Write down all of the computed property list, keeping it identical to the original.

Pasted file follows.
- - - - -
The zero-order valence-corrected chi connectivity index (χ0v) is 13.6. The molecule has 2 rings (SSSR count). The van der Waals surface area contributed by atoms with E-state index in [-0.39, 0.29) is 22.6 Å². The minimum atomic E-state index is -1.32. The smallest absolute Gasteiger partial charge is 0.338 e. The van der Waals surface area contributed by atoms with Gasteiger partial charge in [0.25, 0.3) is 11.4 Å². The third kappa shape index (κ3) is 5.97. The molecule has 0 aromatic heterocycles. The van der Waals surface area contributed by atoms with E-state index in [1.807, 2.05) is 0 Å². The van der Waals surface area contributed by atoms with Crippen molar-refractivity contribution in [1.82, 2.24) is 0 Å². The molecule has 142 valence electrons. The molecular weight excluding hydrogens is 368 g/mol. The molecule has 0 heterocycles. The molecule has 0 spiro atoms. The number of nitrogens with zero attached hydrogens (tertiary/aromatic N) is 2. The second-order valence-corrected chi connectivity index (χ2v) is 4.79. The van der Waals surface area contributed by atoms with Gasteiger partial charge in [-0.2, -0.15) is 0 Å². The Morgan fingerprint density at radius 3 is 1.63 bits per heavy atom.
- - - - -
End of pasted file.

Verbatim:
The zero-order valence-corrected chi connectivity index (χ0v) is 13.6. The molecule has 2 rings (SSSR count). The van der Waals surface area contributed by atoms with E-state index in [-0.39, 0.29) is 22.6 Å². The minimum atomic E-state index is -1.32. The smallest absolute Gasteiger partial charge is 0.338 e. The van der Waals surface area contributed by atoms with Gasteiger partial charge in [0.25, 0.3) is 11.4 Å². The third kappa shape index (κ3) is 5.97. The molecule has 0 aromatic heterocycles. The van der Waals surface area contributed by atoms with E-state index in [1.807, 2.05) is 0 Å². The van der Waals surface area contributed by atoms with Crippen molar-refractivity contribution in [1.82, 2.24) is 0 Å². The molecule has 142 valence electrons. The molecular weight excluding hydrogens is 368 g/mol. The molecule has 0 heterocycles. The molecule has 0 spiro atoms. The number of nitrogens with zero attached hydrogens (tertiary/aromatic N) is 2. The second-order valence-corrected chi connectivity index (χ2v) is 4.79. The van der Waals surface area contributed by atoms with Gasteiger partial charge in [-0.2, -0.15) is 0 Å². The Morgan fingerprint density at radius 3 is 1.63 bits per heavy atom.